Two behavioral economics experiments imply we can obtain better financial outcomes just by thinking about money a little less.
When we’ve got pesetas and pounds tumbling around in our cabesas like so much loose change in a parking meter, we have a tendency to act like jerks. And when we act like jerks, people will go out of their way to make us pay for it.
So my suggestion: Read this, and then ignore money stuff the rest of the day. It’ll pay off big-time.
There’s an idea called “priming” that plays an important role in negotiations, marketing, consumer choice and a bunch of other stuff. The essential notion is that your behavior and choices can be predictably influenced by exposure to words, images or ideas in the period just before you do or decide something.
If I say “Steve Martin,” right now, you’re probably less likely to think of his timeless scenes as Ruprecht in Dirty Rotten Scoundrels than you are to flash to a scene involving Navin Johnson’s “special purpose” in The Jerk. You know, because I just wrote “Jerk” a few lines ago.
And now that you’re thinking about Steve Martin that’ll probably influence you in some subtle ways, whether just in thoughts or in deciding not to travel to Chicago for Thanksgiving in the back of a pickup truck with John Candy.
But priming goes beyond that. Certain ideas or priming topics can act in ways that cause unexpected behavior. Money’s a prime culprit in this regard. (Stupid puns.)
Experiments in which people are primed to have their minds on their money and their money on their minds are less likely to help others, less charitable, less sociable, more selfish and much more likely to act like a jerk or rotten scoundrel than, say, one of your three best amigos.
And acting like an unfair jerk is an outstanding way to get others to dislike you and to want to punish you – including by going out of their way (and paying lots of money) just to make you worse off, as the second experiment shows.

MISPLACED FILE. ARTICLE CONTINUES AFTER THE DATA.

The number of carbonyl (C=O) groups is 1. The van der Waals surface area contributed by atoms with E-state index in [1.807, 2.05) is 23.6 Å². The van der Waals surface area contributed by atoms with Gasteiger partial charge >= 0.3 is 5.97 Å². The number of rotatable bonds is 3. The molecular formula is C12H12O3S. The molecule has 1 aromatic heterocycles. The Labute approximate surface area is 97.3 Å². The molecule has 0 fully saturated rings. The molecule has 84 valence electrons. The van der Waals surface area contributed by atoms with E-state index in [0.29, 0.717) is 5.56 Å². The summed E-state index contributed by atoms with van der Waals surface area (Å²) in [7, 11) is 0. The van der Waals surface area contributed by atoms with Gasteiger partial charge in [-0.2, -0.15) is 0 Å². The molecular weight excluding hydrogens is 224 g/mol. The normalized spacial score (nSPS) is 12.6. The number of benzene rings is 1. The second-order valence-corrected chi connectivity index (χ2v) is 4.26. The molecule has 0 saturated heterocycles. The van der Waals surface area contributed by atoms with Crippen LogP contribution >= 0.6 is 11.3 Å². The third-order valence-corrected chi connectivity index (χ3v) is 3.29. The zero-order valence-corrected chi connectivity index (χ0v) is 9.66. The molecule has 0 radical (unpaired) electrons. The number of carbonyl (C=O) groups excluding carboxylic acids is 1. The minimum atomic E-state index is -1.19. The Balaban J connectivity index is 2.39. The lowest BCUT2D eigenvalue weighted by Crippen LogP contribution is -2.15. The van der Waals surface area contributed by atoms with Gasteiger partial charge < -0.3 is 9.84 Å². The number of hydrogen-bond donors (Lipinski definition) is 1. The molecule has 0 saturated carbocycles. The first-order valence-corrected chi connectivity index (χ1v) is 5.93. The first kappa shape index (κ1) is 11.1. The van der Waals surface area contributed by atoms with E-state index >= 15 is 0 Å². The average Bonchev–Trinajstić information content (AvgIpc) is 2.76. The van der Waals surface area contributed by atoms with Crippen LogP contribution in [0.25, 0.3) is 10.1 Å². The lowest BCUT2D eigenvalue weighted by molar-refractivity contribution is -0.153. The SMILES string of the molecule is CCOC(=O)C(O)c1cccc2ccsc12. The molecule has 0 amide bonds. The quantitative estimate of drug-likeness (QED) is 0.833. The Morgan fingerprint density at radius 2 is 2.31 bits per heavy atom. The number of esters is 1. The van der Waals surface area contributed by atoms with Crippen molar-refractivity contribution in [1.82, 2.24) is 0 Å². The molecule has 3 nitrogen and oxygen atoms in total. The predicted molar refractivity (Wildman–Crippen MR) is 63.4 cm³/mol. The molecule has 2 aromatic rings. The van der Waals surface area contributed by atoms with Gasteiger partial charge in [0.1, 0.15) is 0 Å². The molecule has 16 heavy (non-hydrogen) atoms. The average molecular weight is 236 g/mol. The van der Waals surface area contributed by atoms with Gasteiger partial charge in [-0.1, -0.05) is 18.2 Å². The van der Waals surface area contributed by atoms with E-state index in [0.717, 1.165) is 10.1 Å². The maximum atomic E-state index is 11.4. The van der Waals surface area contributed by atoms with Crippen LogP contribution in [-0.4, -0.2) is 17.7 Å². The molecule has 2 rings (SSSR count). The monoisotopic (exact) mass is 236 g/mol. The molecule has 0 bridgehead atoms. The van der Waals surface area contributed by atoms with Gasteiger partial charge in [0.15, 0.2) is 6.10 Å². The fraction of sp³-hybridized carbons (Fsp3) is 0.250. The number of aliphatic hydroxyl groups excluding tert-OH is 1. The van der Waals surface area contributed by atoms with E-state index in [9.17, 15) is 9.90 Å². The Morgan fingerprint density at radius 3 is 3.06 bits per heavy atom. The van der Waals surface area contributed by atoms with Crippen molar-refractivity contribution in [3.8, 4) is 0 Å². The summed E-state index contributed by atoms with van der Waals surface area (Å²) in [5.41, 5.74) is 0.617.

(Note: Certain studies relating to priming have suffered from a lack of replicability, thereby drawing into question the statistical value and credibility of the published results. Danny Kahneman himself addressed these issues but nonetheless seems to remain of the opinion (along with others) that the priming effect does occur. In his book Thinking, Fast and Slow, Kahneman discusses priming as part of a modeling of the human mind’s approach to solving problems, and the priming effect is consistent with other psychological effects observed in human behavior that are not subject to replicability questions in the research. Thus, despite statistical questionability of some priming research, it is my personal opinion that the effect is not artificial. I perceive that priming is regularly encountered and can be profoundly impactful on the basis of my own experience and observations in everyday life. This sort of anecdotal evidence hardly contributes much to the debate, but I mention it here as basis for why I respect the notion regardless of some controversy relating the research.)